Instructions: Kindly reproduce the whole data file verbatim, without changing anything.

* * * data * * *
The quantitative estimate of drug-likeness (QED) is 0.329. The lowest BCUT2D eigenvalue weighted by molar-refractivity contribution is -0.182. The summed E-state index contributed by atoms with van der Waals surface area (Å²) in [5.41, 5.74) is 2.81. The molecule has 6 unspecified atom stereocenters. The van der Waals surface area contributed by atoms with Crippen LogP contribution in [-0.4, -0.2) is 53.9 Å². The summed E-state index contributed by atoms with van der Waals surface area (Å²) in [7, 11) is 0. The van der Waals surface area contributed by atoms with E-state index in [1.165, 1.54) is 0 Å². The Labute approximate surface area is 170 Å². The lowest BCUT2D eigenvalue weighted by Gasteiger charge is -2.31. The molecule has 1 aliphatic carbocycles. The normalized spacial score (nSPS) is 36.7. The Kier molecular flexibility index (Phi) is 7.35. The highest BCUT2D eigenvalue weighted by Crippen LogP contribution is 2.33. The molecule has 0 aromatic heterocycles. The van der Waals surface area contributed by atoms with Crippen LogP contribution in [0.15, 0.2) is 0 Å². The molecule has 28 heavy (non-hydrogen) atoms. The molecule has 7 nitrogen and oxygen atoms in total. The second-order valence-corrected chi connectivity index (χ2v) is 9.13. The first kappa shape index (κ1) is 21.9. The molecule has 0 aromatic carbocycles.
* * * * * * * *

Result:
The quantitative estimate of drug-likeness (QED) is 0.329. The lowest BCUT2D eigenvalue weighted by molar-refractivity contribution is -0.182. The summed E-state index contributed by atoms with van der Waals surface area (Å²) in [5.41, 5.74) is 2.81. The molecule has 6 unspecified atom stereocenters. The van der Waals surface area contributed by atoms with Crippen LogP contribution in [-0.4, -0.2) is 53.9 Å². The summed E-state index contributed by atoms with van der Waals surface area (Å²) in [7, 11) is 0. The van der Waals surface area contributed by atoms with E-state index in [1.165, 1.54) is 0 Å². The Labute approximate surface area is 170 Å². The lowest BCUT2D eigenvalue weighted by Gasteiger charge is -2.31. The molecule has 1 aliphatic carbocycles. The normalized spacial score (nSPS) is 36.7. The Kier molecular flexibility index (Phi) is 7.35. The highest BCUT2D eigenvalue weighted by Crippen LogP contribution is 2.33. The molecule has 0 aromatic heterocycles. The van der Waals surface area contributed by atoms with Crippen LogP contribution in [0.15, 0.2) is 0 Å². The molecule has 28 heavy (non-hydrogen) atoms. The molecule has 7 nitrogen and oxygen atoms in total. The second-order valence-corrected chi connectivity index (χ2v) is 9.13. The first kappa shape index (κ1) is 21.9. The molecule has 0 aromatic carbocycles.